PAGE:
How to manage cash flow

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    Rachel Wait

    Page written by Rachel Wait. Last reviewed on March 27, 2024. Next review due January 1, 2025.

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      Managing your cash flow is a crucial part of running a business. If your business lacks the cash to pay for wages, bills and rent, your business could ultimately fail.

      Here, we explain what cash flow is and how to manage it to help set your business up for success. 

      What is cash flow?

      Cash flow is simply a measurement of the amount of money you have coming into and going out of your business in a set period of time. 

      When you have a positive cash flow, you have more cash coming into your business than you have going out. This means you can pay suppliers, employees, taxes and rent on time.

      But when your cash flow is negative, you have more cash going out of your business than you have coming in. And in this instance, it can make it difficult to cover bills and other expenses. 

      Keeping an eye on your cash flow is therefore critical if you want your business to grow.

      Manage your cash flow in 5 easy steps

      Below, we’ve outlined 5 easy steps to help you better manage your business’ cash flow.

      Be proactive in your management

      Where you can, it’s important to plan ahead. Make sure you know what’s on the horizon in the coming months and ensure you have the funds ready to meet your financial requirements. This will put you in a stronger position to get funding on your own terms and help you better understand your business’ financial health.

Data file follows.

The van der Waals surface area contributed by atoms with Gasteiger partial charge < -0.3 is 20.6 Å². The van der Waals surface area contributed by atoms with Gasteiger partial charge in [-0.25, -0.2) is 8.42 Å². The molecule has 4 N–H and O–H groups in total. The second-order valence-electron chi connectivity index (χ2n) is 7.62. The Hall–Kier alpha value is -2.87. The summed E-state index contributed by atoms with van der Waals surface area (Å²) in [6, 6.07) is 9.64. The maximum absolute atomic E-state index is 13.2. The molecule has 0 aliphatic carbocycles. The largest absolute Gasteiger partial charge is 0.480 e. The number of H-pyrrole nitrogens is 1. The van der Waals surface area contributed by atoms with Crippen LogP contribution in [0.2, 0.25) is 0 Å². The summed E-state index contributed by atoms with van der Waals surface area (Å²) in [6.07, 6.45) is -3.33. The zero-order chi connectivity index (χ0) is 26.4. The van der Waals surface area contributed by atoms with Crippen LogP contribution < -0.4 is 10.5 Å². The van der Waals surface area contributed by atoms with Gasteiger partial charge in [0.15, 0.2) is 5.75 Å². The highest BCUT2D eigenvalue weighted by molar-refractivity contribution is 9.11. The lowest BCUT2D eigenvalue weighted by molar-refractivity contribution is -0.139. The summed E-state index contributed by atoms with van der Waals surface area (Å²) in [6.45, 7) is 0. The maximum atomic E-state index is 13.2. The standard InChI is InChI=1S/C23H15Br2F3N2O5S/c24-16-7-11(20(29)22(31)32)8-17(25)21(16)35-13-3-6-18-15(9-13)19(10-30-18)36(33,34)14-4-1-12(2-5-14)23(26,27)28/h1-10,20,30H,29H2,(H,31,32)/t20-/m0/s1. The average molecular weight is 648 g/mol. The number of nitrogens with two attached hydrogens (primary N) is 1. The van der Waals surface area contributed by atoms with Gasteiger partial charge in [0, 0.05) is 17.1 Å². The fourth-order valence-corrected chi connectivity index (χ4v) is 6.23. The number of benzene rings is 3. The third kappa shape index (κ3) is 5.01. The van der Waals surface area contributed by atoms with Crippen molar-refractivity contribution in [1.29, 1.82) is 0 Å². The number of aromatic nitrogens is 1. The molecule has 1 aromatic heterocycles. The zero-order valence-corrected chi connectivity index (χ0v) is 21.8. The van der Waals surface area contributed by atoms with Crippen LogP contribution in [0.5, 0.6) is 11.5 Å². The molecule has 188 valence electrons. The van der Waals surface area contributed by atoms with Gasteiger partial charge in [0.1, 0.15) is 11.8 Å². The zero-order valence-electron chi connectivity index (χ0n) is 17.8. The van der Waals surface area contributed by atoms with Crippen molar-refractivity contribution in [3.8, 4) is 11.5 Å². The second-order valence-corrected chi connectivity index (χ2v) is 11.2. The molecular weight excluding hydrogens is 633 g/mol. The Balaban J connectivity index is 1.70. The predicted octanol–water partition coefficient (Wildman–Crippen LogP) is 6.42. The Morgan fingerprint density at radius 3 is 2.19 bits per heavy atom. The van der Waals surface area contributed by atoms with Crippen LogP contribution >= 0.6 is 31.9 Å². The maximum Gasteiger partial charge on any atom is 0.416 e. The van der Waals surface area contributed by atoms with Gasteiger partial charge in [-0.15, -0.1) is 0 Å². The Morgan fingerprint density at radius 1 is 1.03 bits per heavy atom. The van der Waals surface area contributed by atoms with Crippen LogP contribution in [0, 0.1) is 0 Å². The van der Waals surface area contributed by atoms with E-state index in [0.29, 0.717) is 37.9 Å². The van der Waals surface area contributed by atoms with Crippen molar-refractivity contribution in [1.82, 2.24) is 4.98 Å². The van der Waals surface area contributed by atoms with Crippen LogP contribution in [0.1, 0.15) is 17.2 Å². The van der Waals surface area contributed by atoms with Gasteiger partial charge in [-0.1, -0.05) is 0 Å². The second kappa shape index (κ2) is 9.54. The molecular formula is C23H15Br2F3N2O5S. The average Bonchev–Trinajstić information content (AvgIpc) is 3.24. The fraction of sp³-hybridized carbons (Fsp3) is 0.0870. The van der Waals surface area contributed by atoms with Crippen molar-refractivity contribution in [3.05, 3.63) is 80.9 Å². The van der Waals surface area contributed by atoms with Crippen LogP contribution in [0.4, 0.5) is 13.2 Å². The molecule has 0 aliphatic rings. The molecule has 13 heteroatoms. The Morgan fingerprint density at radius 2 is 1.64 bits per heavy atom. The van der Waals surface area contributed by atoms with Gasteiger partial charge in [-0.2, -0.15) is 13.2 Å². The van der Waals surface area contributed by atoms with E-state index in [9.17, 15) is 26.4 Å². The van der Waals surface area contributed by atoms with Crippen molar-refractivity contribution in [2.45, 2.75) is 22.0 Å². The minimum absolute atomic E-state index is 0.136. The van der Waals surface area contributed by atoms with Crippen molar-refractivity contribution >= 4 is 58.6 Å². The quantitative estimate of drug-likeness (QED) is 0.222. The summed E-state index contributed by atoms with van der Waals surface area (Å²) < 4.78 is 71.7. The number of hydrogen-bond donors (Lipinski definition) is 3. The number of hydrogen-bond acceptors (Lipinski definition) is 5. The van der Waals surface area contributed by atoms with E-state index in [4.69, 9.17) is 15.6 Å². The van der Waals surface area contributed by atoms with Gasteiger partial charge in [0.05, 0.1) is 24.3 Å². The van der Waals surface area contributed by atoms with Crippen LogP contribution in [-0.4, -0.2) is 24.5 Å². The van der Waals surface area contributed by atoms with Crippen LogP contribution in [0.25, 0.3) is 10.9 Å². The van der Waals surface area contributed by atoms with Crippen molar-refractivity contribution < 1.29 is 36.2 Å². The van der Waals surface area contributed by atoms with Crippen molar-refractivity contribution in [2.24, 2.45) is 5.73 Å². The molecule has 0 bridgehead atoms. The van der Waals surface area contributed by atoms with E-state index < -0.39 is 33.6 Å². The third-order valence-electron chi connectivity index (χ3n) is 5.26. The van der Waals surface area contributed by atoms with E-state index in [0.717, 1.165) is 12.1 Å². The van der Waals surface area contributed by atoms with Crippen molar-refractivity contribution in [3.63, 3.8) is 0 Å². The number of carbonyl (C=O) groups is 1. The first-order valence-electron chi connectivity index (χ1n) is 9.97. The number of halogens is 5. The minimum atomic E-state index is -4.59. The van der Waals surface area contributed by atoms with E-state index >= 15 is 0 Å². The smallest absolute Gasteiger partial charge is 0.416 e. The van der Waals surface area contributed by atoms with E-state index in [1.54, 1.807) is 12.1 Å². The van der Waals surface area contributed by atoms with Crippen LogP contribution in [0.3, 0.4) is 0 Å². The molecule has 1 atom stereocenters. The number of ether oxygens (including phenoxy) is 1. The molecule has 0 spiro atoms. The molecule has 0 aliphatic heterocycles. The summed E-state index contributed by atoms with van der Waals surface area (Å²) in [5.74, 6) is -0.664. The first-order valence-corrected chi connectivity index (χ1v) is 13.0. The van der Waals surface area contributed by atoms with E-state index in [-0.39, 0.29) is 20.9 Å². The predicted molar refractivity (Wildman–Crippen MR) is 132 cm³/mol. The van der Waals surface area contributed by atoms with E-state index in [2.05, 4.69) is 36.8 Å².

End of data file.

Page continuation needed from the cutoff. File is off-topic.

For money coming into your business, be sure to issue invoices on time as this will increase the chances of you being paid promptly. Using automated payment methods can make it easier for clients to pay you which means you spend less time chasing them.

      Constantly update your cash flow forecast 

      It’s also crucial that you regularly update your cash flow forecast. Be sure to understand the amount of cash and working capital you need to run your business. Keep in mind that your business’ financial situation will constantly change so your forecast will need to change too. Correct any assumptions you made when first creating it. 

      Reassess, review and be realistic with your forecasting

      Regularly assessing your business finances is a good habit to adopt. Pay attention to your profit and loss account so you can check you’ve made a decent profit over a set timeframe, and make sure sales and other income and your costs are all correct.  

      Being fully aware of what’s coming in and going out of your business will help you to adapt, whether that’s discussing terms with your suppliers, reviewing your staff numbers or reassessing costs. 

      Be flexible to changes

      Flexibility is also important when it comes to cash flow. Being flexible means you can capitalise on growth opportunities and survive when the market unexpectedly shifts. It can also give you a competitive advantage – you might be able to change payment terms or update equipment without it having a negative impact on your business’s financial situation.